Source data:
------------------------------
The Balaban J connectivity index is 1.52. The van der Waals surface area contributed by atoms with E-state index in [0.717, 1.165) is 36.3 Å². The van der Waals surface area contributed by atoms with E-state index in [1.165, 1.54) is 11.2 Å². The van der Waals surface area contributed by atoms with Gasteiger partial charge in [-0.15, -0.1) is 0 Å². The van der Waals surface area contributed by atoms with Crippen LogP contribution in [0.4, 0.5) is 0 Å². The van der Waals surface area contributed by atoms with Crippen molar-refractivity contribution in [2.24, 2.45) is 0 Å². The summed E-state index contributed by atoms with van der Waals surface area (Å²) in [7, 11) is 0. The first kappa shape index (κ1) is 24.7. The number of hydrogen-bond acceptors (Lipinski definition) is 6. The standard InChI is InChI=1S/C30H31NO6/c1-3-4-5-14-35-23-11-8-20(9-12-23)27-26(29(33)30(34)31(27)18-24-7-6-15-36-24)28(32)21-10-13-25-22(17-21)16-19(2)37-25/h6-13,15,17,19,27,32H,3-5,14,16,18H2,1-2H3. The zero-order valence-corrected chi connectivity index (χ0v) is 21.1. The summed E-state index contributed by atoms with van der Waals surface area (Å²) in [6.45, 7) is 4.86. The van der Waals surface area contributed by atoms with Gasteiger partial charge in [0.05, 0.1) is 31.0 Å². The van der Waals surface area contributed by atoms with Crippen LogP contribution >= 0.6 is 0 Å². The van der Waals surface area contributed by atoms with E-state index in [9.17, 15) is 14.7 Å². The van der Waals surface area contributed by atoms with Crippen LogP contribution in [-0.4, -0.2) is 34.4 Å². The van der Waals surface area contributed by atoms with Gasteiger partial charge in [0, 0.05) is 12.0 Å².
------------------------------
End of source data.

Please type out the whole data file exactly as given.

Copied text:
The Balaban J connectivity index is 1.52. The van der Waals surface area contributed by atoms with E-state index in [0.717, 1.165) is 36.3 Å². The van der Waals surface area contributed by atoms with E-state index in [1.165, 1.54) is 11.2 Å². The van der Waals surface area contributed by atoms with Gasteiger partial charge in [-0.15, -0.1) is 0 Å². The van der Waals surface area contributed by atoms with Crippen LogP contribution in [0.4, 0.5) is 0 Å². The van der Waals surface area contributed by atoms with Crippen molar-refractivity contribution in [2.24, 2.45) is 0 Å². The summed E-state index contributed by atoms with van der Waals surface area (Å²) in [7, 11) is 0. The first kappa shape index (κ1) is 24.7. The number of hydrogen-bond acceptors (Lipinski definition) is 6. The standard InChI is InChI=1S/C30H31NO6/c1-3-4-5-14-35-23-11-8-20(9-12-23)27-26(29(33)30(34)31(27)18-24-7-6-15-36-24)28(32)21-10-13-25-22(17-21)16-19(2)37-25/h6-13,15,17,19,27,32H,3-5,14,16,18H2,1-2H3. The zero-order valence-corrected chi connectivity index (χ0v) is 21.1. The summed E-state index contributed by atoms with van der Waals surface area (Å²) in [6.45, 7) is 4.86. The van der Waals surface area contributed by atoms with Gasteiger partial charge in [0.05, 0.1) is 31.0 Å². The van der Waals surface area contributed by atoms with Crippen LogP contribution >= 0.6 is 0 Å². The van der Waals surface area contributed by atoms with E-state index in [9.17, 15) is 14.7 Å². The van der Waals surface area contributed by atoms with Crippen LogP contribution in [-0.4, -0.2) is 34.4 Å². The van der Waals surface area contributed by atoms with Gasteiger partial charge in [0, 0.05) is 12.0 Å².